Several of my friends and a healthy majority of other newspaper columnists are enamored, in this chilly season of self-improvement and cabin fever, with the famous organizing specialist Marie Kondo and her peculiarly respectful method of mucking out the typical overloaded household. Unlike the real journalists, I resist using the word “clutter” in this context, unless the belongings in question actually are clutter. Clutter, in my opinion, does not include most books, despite Kondo’s odd admonition to minimize one’s library to something like what you can carry lashed up with a belt like a 1930s schoolboy. Likewise, clutter does not include tools, or art supplies, or the necessities of one’s trade, or heavy-weather gear even if you’ve only worn those Johnson woolen overalls three or four times in your entire adult life. Souvenir teacups bearing an image of the St. Louis arch are clutter. Old plastic water bottles with chewed-up sippy-lids are clutter even if they do remind you of one hell of a rugby season back in 2012. Ugly clothing is clutter. Not so, any sort of wrench.

We had a bit of a struggle around here last week concerning whether or not an architect’s rule counted as clutter. For one thing, it wasn’t an architect’s rule, it was two of them, at minimum (there may yet be another one around here somewhere). To back up a bit, I have been chipping away at our daughter’s bedroom, she having grown up and moved out some time ago. It makes for a good diversion when the computer starts to make my eyes cross. This January, whenever I needed a break, I went into her room and tested out another few hundred magic markers, judiciously separating those that worked from those that didn’t. She has enough office-slash-school supplies in that room to outfit a large civil service in the provinces, because each year she was completely outfitted with a new everything by a very generous relative. Thus, eight years of high school and college resulted in eight staplers, if I do the figuring correctly, and you can extrapolate the rest.

After I had two bags for the trash, three boxes for the thrift shop, and two boxes for herself in Portland painstakingly sorted, she dropped me the following message: “Do I still have an architect’s rule somewhere? David needs one for a class.” “Yes! At least one!” I knew, by then, exactly what she owned for such equipment, down to the last Sharpie. Of course, I couldn’t find either of them. I looked through the boxes for the thrift store but they didn’t turn up. They weren’t with the office supplies I’d kept for use here, and I know I wouldn’t have tossed them in the trash. Never.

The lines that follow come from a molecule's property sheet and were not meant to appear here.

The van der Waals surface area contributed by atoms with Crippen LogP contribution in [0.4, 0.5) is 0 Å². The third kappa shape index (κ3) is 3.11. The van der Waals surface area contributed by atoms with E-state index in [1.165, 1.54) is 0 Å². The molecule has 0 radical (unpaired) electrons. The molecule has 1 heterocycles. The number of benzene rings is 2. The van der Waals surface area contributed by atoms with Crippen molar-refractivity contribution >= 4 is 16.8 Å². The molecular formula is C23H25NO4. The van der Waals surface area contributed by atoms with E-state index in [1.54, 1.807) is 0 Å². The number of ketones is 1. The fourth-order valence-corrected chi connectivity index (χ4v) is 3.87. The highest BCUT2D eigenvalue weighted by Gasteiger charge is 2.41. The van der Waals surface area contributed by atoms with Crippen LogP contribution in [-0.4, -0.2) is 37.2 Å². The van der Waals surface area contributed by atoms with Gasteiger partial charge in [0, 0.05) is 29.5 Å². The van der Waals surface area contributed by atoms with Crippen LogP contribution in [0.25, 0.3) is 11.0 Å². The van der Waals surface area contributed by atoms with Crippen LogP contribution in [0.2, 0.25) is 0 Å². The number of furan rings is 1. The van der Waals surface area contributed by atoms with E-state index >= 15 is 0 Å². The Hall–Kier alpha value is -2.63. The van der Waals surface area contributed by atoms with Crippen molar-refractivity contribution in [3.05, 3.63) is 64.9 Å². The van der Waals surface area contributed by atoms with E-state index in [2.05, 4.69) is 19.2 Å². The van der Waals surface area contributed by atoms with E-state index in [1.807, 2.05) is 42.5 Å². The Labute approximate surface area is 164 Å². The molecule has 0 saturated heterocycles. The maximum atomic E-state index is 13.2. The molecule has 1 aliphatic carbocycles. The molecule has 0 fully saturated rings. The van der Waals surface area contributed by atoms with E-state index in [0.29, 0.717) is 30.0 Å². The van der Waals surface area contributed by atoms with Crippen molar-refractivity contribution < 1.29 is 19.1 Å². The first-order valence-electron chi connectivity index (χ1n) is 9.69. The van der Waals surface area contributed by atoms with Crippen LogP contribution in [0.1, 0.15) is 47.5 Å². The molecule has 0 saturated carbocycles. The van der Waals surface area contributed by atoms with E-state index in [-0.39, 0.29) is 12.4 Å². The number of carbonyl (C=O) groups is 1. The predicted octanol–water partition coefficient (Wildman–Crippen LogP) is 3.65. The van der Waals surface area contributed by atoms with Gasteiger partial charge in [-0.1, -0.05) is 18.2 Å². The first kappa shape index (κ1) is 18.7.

I disagree mightily with the popular admonition to “throw away” the things we find less than needful, because the expression “throw away” suggests hucking perfectly good stuff into a landfill or a garbage truck with the rotten Brussels sprouts and the blown-out gym socks and the used Kleenexes. As someone who spends perhaps too much time studying the realities of solid waste on this planet, I cannot make myself do that. Also, having grown up with fewer useful items than I’d have liked, to “throw away” lightly used, undamaged property seems not only wasteful but callous and snobbish. (Do not write to me, by the way, with a stern lecture about rotten vegetables. My household does maintain a composting system. You know perfectly well what I’m talking about.)

This business is also harshly subjective. I might suggest that a box of assorted wiring from electronic devices long dead counts as “clutter,” but my husband might disagree. He’ll be proven right at some point.

I found treasures, I found junk, and I found $22 in cash, which was enough to buy us each — the owner and the cleaning lady — a beer or two at Great Lost Bear. Since then I have unearthed another $16.50 from out of my daughter’s goods and chattels and have in mind the same disposition.

We are keeping her eight rolls of electrical tape — every color they make, I suspect — and one drawer full of assorted office supplies and her can of WD-40. Because she and I are about the same size, I scammed some perfectly good clothing, including a pair of junior varsity ice hockey team sweatpants. That is called “flying under false colors” and is a serious offense.

I still haven’t found an architect’s rule. She’ll likely just buy a new one for David, who is taking the electrician’s course, but it irks me to have that expense be necessary. It may be that I should never have meddled. We all might have been better off had I quit digging once I had the beer money and the WD-40.